The following are excerpts from Kevin Cameron’s article King of the Boomers, which appeared in Cycle magazine in 1979. It was sent to me by friend and enthusiast Todd Trumbore, and then we added some links to round out the full story. The excerpts and the links tell one of those behind the scenes stories that often get overshadowed even at the time, and fade from memory unless they are retold…

“In a class dominated, at least on paper, by four-cylinder bikes and six figure budgets, the BMW of Udo Gietl and Todd Schuster almost bagged the Superbike Championship with a two-cylinder bike and hardly any budget at all.”

“BMW is the most remarkable and vigorous dinosaur in motorcycling, with fifty years of history behind its boxer twin layout and drive shaft. Precisely made, well-mannered and durable, the BMW has always been valued as the finest of touring machines, but might not be your first choice for the hard world of AMA Superbike racing.”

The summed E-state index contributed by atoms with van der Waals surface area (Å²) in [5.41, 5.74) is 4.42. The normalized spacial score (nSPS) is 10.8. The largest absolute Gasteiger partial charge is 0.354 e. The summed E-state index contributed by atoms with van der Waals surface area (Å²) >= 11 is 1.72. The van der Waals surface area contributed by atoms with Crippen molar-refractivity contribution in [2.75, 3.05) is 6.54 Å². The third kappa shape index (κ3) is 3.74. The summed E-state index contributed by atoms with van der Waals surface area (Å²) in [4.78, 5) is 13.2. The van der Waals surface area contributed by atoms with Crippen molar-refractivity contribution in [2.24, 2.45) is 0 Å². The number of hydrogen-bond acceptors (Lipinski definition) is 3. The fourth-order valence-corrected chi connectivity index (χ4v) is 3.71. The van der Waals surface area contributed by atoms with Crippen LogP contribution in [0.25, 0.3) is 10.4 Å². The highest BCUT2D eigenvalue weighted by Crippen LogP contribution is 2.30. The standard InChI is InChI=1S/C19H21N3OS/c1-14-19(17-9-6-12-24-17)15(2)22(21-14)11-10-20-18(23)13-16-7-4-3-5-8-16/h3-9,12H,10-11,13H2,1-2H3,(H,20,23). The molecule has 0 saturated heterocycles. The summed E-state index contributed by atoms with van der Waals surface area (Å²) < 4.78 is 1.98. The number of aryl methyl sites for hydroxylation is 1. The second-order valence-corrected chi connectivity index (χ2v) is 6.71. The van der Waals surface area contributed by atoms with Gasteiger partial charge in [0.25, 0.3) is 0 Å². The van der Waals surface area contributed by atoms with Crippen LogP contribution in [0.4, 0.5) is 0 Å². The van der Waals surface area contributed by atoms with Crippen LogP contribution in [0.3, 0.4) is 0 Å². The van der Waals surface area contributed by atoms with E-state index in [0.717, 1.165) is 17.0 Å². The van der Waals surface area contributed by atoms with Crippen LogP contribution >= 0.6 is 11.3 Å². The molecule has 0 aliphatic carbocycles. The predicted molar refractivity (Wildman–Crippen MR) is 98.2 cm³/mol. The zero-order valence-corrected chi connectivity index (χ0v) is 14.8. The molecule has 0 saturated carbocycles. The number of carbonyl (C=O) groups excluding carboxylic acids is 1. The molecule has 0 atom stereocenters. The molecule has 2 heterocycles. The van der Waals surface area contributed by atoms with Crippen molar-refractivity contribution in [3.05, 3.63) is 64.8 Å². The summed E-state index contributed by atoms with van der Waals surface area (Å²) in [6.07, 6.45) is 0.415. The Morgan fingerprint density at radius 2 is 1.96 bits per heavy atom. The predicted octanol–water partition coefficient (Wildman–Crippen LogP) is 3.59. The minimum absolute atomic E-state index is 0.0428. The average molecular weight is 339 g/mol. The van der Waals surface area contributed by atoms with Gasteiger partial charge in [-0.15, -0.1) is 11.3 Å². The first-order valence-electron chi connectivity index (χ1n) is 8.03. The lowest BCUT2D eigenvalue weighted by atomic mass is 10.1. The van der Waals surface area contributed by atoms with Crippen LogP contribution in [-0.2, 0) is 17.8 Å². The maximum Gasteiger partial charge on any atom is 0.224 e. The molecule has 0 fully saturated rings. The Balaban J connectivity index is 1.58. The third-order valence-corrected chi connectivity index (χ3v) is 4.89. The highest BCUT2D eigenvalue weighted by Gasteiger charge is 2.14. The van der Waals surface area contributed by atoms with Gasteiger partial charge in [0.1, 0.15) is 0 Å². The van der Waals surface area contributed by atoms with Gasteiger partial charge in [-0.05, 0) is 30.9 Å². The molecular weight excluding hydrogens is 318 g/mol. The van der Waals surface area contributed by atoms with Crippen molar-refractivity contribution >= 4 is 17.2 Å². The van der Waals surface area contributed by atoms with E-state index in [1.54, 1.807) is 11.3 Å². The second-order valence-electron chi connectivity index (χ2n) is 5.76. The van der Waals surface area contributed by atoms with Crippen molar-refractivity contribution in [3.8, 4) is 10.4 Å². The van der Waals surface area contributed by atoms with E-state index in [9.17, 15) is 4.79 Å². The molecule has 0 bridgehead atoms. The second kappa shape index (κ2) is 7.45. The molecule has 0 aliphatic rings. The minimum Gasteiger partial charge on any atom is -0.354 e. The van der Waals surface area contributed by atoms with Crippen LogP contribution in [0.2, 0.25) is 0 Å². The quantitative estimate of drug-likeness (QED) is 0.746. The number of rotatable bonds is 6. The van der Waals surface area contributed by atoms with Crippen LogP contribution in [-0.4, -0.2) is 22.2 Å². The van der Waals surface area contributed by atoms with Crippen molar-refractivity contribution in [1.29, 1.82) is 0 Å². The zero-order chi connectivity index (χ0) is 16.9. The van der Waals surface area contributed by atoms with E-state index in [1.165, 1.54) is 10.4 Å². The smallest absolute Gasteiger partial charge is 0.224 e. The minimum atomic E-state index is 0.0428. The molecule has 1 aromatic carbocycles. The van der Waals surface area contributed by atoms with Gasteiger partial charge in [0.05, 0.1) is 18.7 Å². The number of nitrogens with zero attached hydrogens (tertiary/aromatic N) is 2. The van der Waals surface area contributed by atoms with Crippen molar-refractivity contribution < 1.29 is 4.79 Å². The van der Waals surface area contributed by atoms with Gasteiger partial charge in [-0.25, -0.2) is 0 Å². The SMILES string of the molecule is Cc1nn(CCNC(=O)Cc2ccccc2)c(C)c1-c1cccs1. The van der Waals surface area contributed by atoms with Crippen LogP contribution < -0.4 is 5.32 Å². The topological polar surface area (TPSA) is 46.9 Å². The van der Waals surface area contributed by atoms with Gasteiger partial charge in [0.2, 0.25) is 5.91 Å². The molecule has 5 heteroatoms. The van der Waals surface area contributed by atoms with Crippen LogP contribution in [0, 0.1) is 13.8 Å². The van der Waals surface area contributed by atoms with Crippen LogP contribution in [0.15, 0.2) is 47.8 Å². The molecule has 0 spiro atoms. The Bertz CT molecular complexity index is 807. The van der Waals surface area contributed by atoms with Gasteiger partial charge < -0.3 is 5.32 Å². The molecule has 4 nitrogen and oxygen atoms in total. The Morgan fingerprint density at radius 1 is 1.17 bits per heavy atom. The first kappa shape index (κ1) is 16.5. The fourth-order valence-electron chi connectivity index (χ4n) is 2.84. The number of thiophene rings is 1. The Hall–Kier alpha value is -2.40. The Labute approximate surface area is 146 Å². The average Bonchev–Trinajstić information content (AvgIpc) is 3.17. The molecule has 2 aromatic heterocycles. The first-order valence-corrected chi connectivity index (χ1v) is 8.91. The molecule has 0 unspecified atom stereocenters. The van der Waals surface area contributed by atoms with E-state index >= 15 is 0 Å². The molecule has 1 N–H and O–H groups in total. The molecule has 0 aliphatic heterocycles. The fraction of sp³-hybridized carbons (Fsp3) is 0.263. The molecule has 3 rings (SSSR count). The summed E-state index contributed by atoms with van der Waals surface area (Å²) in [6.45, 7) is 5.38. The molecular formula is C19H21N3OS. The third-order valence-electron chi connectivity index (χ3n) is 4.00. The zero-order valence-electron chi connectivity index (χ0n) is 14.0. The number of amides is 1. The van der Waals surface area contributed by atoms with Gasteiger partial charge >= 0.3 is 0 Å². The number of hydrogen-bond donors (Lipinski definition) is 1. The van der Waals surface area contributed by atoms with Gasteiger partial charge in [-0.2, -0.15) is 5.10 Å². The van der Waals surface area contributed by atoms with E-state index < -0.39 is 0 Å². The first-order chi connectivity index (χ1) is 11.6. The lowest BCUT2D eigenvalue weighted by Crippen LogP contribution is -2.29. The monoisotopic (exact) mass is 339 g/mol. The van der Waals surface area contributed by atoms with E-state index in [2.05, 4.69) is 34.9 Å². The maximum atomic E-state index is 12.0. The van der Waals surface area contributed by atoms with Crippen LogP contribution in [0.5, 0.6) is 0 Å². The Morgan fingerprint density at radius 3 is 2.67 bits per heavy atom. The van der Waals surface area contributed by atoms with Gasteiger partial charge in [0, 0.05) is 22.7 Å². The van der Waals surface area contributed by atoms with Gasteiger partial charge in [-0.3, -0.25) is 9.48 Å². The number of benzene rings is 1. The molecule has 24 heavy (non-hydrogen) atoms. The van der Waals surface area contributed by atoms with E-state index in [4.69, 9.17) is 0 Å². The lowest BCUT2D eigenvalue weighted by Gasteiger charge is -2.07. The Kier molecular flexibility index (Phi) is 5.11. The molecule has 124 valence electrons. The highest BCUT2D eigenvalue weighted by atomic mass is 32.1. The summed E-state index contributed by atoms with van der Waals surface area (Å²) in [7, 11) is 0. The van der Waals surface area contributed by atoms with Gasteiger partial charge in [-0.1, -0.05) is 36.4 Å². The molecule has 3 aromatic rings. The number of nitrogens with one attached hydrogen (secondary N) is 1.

“Their $150,000 was money well spent. The race shop lights burned twenty-four hours a day, the dyno engines fired every evening at five, and an unending stream of refinements poured forth into the three team bikes. BMW dominated Superbike racing in 1976.”

“That was that. The company sold the dyno, the flow bench, and the bikes. They would not be tempted further. For them, the decision may have been a wise one. For Udo, however, the decision was a catastrophe he could not accept. After ten years’ work he could not just stop his emotional commitment as the company had terminated its program. It was inevitable that he would continue. In his notes and in his head were all the tests, everything that had worked and why.”

Now, take some time to read the full story via the following links :

King of the Boomers

The Last of Udo Gietl’s AMA Racers 

An Expat’s Finest Hour 

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